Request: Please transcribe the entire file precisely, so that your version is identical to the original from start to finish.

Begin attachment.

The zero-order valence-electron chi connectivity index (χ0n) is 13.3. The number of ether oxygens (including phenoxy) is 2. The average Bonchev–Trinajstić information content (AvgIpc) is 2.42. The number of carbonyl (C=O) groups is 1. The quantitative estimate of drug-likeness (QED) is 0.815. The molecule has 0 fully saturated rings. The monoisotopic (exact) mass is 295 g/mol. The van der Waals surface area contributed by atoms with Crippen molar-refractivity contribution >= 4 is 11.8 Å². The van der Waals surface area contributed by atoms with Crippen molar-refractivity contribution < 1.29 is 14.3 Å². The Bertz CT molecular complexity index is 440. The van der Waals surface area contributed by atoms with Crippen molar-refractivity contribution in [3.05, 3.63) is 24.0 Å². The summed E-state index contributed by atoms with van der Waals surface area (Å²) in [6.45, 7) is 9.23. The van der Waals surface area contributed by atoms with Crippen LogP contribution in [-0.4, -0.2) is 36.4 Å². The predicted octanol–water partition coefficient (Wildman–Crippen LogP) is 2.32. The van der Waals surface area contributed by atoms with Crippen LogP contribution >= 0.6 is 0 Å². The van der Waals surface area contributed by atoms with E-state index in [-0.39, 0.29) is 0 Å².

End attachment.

The zero-order valence-electron chi connectivity index (χ0n) is 13.3. The number of ether oxygens (including phenoxy) is 2. The average Bonchev–Trinajstić information content (AvgIpc) is 2.42. The number of carbonyl (C=O) groups is 1. The quantitative estimate of drug-likeness (QED) is 0.815. The molecule has 0 fully saturated rings. The monoisotopic (exact) mass is 295 g/mol. The van der Waals surface area contributed by atoms with Crippen molar-refractivity contribution >= 4 is 11.8 Å². The van der Waals surface area contributed by atoms with Crippen molar-refractivity contribution < 1.29 is 14.3 Å². The Bertz CT molecular complexity index is 440. The van der Waals surface area contributed by atoms with Crippen molar-refractivity contribution in [3.05, 3.63) is 24.0 Å². The summed E-state index contributed by atoms with van der Waals surface area (Å²) in [6.45, 7) is 9.23. The van der Waals surface area contributed by atoms with Crippen LogP contribution in [-0.4, -0.2) is 36.4 Å². The predicted octanol–water partition coefficient (Wildman–Crippen LogP) is 2.32. The van der Waals surface area contributed by atoms with Crippen LogP contribution >= 0.6 is 0 Å². The van der Waals surface area contributed by atoms with E-state index in [-0.39, 0.29) is 0 Å².